Matamata Information Centre

There is a wonderful sculpture in town, commissioned to honour horse breeding and horse racing in Matamata.  The thoroughbred industry has become a large part of the local economy and several race horses have been inducted into the Hall of Fame.  As well, many local trainers and jockeys have been inducted into the New Zealand Sports Hall of Fame.  Sculptor Adrian Worsley created “Thoroughbred Horse and Jockey” combining recycled copper, brass, stainless steel and wood.


Created by local sculptor Adrian Worsley

The catered meal at the Matamata Club was the grand finale to our rally.  Father Christmas and his helpers welcomed us all into the dining room and gave us all a Christmas gift bag. 


Doug and Father Christmas (Desmond)

The meal was wonderful, hot ham, roast lamb, plenty of salads and veggies, plus a huge dish of prawns in a very tasty sauce, I really enjoyed that.  A delicious selection of desserts too, with tea and coffee to follow.


All enjoying the dinner

But the meal wasn’t over yet, there was the Christmas cake to cut.  Wavyne was asked to do the honours, she had earlier been awarded her 30 year presentation.


Wavyne cutting the cake

It was a wonderful evening, the food was great, and we congratulated the chef and his staff when they popped out to see us all.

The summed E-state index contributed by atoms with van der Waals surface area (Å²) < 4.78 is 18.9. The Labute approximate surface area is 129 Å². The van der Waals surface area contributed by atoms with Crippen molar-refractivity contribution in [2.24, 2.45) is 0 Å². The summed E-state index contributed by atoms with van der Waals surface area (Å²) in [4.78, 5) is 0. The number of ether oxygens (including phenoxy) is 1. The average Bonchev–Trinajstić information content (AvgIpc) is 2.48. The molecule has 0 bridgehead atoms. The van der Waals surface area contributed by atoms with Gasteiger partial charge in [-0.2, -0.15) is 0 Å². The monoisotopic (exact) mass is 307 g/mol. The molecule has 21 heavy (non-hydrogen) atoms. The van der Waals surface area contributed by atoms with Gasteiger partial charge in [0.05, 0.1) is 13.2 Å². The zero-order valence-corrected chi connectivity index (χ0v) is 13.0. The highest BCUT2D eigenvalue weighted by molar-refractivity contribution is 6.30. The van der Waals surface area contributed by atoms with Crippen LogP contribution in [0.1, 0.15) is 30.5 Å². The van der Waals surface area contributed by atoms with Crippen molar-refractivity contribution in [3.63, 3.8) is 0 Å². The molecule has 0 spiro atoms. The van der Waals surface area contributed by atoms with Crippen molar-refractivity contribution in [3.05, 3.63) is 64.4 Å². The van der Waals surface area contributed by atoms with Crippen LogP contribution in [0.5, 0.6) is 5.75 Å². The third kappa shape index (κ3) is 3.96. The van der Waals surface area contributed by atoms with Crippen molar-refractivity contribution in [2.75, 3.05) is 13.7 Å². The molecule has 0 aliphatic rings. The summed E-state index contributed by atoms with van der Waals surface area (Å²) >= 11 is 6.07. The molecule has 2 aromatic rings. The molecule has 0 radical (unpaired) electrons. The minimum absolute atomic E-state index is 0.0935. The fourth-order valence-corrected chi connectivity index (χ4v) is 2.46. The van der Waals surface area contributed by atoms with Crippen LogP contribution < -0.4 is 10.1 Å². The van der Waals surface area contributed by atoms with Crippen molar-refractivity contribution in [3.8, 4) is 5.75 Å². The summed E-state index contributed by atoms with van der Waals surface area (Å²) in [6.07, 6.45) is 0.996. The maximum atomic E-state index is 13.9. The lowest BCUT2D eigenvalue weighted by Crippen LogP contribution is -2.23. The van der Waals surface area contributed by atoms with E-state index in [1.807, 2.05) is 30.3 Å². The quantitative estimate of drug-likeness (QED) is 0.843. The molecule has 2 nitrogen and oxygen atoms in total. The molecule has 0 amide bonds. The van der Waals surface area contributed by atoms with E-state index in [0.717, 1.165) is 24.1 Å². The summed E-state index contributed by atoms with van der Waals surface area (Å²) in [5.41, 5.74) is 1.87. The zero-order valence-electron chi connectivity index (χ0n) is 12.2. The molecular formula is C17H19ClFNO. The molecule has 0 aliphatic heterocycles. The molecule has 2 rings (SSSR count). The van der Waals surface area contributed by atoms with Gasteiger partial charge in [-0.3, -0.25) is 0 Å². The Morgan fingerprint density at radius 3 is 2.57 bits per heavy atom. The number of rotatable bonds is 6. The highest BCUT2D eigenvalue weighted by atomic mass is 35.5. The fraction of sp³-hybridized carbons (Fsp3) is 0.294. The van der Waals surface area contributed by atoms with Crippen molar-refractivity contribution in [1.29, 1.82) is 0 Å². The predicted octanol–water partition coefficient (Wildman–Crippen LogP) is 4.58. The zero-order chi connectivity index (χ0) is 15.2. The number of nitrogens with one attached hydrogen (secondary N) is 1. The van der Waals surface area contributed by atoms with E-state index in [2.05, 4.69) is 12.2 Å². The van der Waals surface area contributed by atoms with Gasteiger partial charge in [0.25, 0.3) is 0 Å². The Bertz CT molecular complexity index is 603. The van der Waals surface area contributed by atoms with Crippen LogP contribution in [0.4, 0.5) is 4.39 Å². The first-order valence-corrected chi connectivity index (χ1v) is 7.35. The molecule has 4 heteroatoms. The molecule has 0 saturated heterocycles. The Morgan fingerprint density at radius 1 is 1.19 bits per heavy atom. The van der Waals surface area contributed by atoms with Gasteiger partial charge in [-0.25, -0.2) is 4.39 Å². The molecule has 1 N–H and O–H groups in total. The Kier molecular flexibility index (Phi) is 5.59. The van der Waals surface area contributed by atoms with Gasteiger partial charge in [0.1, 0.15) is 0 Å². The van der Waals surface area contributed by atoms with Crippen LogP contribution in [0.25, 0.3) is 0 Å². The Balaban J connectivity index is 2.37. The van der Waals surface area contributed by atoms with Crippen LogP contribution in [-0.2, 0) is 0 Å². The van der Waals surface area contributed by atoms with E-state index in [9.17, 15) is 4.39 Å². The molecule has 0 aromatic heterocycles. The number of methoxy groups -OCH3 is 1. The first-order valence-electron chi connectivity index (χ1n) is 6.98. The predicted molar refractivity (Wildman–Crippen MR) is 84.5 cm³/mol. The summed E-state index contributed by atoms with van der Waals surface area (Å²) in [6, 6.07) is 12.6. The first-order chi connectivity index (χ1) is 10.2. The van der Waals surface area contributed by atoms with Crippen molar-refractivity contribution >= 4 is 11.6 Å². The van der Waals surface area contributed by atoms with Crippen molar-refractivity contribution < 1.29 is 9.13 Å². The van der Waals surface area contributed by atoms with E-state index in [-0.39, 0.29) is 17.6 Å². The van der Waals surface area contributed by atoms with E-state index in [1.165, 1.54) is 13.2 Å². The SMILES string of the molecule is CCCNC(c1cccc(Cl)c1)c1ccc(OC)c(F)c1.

Sunday 19 November 2023

Away We Go Again

Home from our Anniversary Trip a week and a half, and off we go again.  Where to this time?  We are heading off to join the ICA people for the  Christmas Rally in Te Aroha and then Matamata, taking two days to travel up there.  So once again, the caravan was packed and we were raring to go.  It was fine when we departed, but then the weather got steadily worse.  Such is our temperamental Spring weather here in New Zealand.


The van is almost packed

The blue skies soon disappeared to make way for grey clouds.  Our first stop was Taihape by the railway station, lots of room there for our car and caravan, plus a handy coffee cart.  A bus full of tourists were making the most of the public toilets, then were soon on their way.  We lunched in the van, with something I had prepared earlier, plus a latte from the coffee cart.